Who was Miss Violet Eleanor Mills?

Nina explores a young woman admitted to an asylum with insomnia and visions with religious overtones. She asks how we should interpret the diagnoses of other periods.

chiswick house

Continuing my research into Chiswick House I have been most surprised by the language used within the medical notes – it seems significantly different to the language we would now use to discuss mental illness. I made note of the phrase ‘an attack of melancholia and stupor’. More commonly we would now refer to melancholia as ‘severe depression’ and perhaps stupor may refer to a state of incoherence? However, as the stupor can be related to the word ‘stupid’ in origin and meaning, I hope with a better understanding of mental illness and the stigma associated with it that this word is now out of use among mental health professionals.

Moving on with my research, I came across a patient by the name of Miss Violet Eleanor Mills. She was admitted to Manor House (as Chiswick House was known) on 8th July 1924 at the age of 21. Her main symptom is noted as ‘insomnia’ but she also seemed to show signs of delusion and disorganised thoughts. Her notes reveal that her illness may have been triggered by life events, including having two teeth out under ‘gas’ and a visit to a female friend who was paralysed. After visiting her friend she begins to believe her hands are also paralysed. I suspect having two teeth out under gas might understandably have had a negative impact on her physical and psychological well being, as well as coping with her friend’s disability. It is also noted that she attended a social event in which she seems to have ‘fallen in love’ with a boy. These events led to a long period of insomnia and eventually to her confusion and admission.

Later in her notes it is revealed that Violet is not able to answer the doctor’s questions and gives ‘incoherent’ and ‘inappropriate’ responses. I wonder what the questions were and what was considered ‘inappropriate’? Would it still be considered inappropriate now?

She was placed in a nursing home for one night before being transferred to Manor House. Later in her notes it is revealed that Violet is not able to answer the doctor’s questions and gives ‘incoherent’ and ‘inappropriate’ responses. I wonder what the questions were and what was considered ‘inappropriate’? Would it still be considered inappropriate now? By 6th August 1924 Violet has become less talkative and is described by her doctors as speaking ‘very little’. Perhaps one might suspect she is depressed at this time. She is discharged later in the year having significantly improved and had a month’s trial living with family in Devon – as opposed to London where she lived prior to her admission – and she seems to have made a full recovery at this time.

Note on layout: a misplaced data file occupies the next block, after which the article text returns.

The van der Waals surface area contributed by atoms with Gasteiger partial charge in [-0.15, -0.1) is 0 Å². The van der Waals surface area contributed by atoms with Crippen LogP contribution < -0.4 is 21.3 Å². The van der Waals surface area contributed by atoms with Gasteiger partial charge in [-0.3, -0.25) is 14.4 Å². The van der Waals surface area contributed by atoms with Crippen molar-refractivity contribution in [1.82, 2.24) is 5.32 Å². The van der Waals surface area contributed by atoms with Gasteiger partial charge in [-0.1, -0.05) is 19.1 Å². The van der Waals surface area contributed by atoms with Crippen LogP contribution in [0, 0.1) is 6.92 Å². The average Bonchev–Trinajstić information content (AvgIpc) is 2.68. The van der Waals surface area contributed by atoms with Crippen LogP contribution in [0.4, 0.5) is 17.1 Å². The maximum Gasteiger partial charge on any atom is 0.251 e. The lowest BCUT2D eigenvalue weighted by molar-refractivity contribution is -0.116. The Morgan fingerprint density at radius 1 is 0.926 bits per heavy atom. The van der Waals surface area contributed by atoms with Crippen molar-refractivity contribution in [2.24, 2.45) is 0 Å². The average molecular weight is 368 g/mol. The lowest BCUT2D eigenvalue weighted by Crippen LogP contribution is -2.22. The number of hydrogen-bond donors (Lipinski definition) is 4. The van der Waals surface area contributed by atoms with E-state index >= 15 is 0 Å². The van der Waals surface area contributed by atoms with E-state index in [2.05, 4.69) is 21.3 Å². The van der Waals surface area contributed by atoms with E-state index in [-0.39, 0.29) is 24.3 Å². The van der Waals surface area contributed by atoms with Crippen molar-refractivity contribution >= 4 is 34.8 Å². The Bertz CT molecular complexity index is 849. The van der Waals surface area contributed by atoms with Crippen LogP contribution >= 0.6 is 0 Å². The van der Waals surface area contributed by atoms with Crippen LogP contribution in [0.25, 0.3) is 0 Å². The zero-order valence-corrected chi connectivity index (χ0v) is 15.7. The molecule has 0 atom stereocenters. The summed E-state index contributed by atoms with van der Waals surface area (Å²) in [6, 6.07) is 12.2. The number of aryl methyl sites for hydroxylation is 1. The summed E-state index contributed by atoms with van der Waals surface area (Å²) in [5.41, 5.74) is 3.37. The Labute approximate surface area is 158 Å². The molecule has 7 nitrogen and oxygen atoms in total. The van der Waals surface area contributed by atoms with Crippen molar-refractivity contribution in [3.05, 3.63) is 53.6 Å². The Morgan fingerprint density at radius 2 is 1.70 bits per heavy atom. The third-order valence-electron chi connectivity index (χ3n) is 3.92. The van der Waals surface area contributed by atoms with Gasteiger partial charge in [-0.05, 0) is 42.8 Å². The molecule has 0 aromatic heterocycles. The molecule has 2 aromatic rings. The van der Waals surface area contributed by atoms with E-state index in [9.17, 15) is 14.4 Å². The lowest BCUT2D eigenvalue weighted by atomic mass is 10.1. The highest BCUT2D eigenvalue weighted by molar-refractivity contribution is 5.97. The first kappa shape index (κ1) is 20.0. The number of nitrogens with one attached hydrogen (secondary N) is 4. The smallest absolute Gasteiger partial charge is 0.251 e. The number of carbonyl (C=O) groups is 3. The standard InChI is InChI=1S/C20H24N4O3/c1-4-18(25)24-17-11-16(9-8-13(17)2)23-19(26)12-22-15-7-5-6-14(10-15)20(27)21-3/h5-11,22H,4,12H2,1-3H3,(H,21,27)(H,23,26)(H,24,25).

I did a bit more digging to find out what may happened to Violet after she was discharged. I was pleased to learn that she moved to Devon in her later life and passed away at the age of 72. In my search I found a website that asks ‘Who is George Mills?’ To answer the question for our purposes: George Mills was Violet’s older brother and it appears he was also known as an author of books for boys. These were inspired by his teaching experiences in the ’20s and ’30s. However, the website does not have much to say about Violet, who is often referred to simply as one of the ‘spinster sisters’ of George.

It was interesting to learn that Violet and George’s father was a Reverend. I found this interesting because some of Violet’s experiences include visions of the devil; she also has thoughts that she might be ‘plagued’ when she thinks she is paralysed like her friend. These thoughts and visions could be associated with being immersed in religious life from an early age.

I would love to learn more about Violet and will try and keep digging. She seems to have been overshadowed by George, but in my bid to shed light on the female voice in the archives I will keep searching. I have discovered a few photos of her, although none are very clear. Violet is noted on the website ‘Who is George Mills?’ as ‘well educated’ and ‘well-connected’, which might explain how she was able to afford her treatment at Manor House. She is also described as ‘a very nice person’ and seems to have been a keen and competitive croquet player. Listed as a ‘spinster’, she never married and her considerable wealth ensured her a comfortable life, living with her sister Agnes and later her widowed brother George. I wonder what happened to her in the many years after she was discharged? Who was Miss Violet Eleanor Mills?

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